all of the packets within a session and analyze the conversation. Basic firewalls can only analyze individual
Routers connect networks together. Switches and hubs connect computing devices together. All of these
devices are connected together using some type of transmission media.
Today's networks use twisted-pair, fiber-optic, and wireless connections. Both twisted-pair and fiber-op-
tic media are cables you can touch. However, wireless connections use transceivers to transmit and receive
radio frequency transmissions over the air.
Chapter 7 covers the details of twisted-pair and fiber connections. Chapter 12 covers the details
of wireless networking.
Twisted pair is used for short distances up to 100 meters. Fiber-optic runs can be as long as 2 km for mul-
timode fiber and up to 40 km for single-mode fiber. Wireless networks are primarily used within buildings.
The most common type of transmission media is twisted pair. Twisted-pair cables can be wired as either
a straight-through cable or a crossover cable.
Straight-Through Cable Wires are connected to the same pins on both connectors of a straight-through
cable. A straight-through cable connects computers to networking devices. For example, it would con-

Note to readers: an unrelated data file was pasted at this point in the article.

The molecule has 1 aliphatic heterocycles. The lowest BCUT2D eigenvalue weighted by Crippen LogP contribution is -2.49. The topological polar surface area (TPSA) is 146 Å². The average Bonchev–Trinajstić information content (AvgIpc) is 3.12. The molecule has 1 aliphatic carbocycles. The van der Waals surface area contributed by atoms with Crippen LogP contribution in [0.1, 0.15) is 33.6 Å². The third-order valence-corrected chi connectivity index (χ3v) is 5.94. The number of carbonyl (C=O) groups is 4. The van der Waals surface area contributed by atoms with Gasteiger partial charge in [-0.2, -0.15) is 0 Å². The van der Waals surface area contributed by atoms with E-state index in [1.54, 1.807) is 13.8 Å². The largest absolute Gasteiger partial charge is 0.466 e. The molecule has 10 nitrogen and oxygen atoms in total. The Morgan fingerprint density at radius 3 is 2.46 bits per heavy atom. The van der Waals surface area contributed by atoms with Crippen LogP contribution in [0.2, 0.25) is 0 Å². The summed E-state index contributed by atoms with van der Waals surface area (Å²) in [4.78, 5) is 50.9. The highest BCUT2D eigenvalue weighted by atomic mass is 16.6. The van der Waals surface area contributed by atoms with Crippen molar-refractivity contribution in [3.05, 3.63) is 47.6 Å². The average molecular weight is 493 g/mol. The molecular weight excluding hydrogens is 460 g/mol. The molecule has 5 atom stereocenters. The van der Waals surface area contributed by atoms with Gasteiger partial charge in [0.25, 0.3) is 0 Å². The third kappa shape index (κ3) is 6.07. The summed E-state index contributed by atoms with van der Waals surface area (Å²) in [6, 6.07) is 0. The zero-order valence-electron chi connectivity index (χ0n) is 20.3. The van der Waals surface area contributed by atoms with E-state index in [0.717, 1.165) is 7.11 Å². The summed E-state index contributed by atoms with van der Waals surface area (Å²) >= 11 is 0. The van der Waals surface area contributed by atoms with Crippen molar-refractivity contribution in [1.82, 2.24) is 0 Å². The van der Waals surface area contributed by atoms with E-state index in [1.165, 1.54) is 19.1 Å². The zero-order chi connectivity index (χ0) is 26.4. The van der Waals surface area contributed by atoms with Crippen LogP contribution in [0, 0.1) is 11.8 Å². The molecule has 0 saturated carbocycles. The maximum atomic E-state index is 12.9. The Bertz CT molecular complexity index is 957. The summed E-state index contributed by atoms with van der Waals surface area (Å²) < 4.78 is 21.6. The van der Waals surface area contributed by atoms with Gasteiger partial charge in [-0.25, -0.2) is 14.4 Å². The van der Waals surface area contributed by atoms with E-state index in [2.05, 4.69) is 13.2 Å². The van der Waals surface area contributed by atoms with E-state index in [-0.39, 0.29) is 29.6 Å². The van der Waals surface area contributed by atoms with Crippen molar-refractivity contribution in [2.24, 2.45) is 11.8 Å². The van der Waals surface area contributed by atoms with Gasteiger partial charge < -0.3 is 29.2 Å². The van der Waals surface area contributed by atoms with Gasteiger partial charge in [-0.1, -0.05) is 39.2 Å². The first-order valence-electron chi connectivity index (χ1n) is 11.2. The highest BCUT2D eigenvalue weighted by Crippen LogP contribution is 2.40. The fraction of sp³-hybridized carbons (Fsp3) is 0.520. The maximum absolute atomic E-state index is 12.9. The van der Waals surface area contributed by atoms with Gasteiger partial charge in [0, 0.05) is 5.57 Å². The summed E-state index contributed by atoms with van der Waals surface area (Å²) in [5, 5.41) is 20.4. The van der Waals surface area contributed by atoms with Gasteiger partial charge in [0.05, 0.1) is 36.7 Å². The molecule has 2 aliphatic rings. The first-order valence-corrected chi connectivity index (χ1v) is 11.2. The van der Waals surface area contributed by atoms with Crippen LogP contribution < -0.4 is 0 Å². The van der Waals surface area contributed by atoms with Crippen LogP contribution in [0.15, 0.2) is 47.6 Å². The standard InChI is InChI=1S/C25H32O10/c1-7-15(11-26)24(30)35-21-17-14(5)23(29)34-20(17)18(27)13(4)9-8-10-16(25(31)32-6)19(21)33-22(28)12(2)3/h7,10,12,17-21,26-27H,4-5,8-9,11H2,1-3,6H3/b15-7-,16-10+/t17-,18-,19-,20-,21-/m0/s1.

nect a computer to a hub or a computer to a switch.
Figure 2-10 shows the wiring diagram of a straight-through cable. Just as the name implies, the connec-
tions are straight through end to end and each wire is connected on the same pins on both ends. The colors
of the cable are based on the T568B standard.
Crossover Cable Specific wires are crossed on opposite connectors of the crossover cable . A crossover
cable connects similar devices to each other. For example, you would use a crossover cable to connect
any two networking devices together such as the following:
• A switch and a switch
• A switch and a hub
• A switch and a router
• A computer and a computer
Figure 2-11 shows the wiring diagram for a crossover twisted-pair cable. The straight-through cable has
the pairs connected from the same pins on one side to the same pins on the other side. However, the cros-
sover cable crosses over some key wires so that transmit signals on one side go to receive on the other side.
Many modern routers and switches autosense the connection. In other words, if the connection
needs a crossover cable, the wiring is internally changed.
You can easily identify a crossover cable by placing both connectors of the same cable side by side. If the
orange and green pairs are swapped, it's a crossover cable.
Figure 2-10: Straight-through cable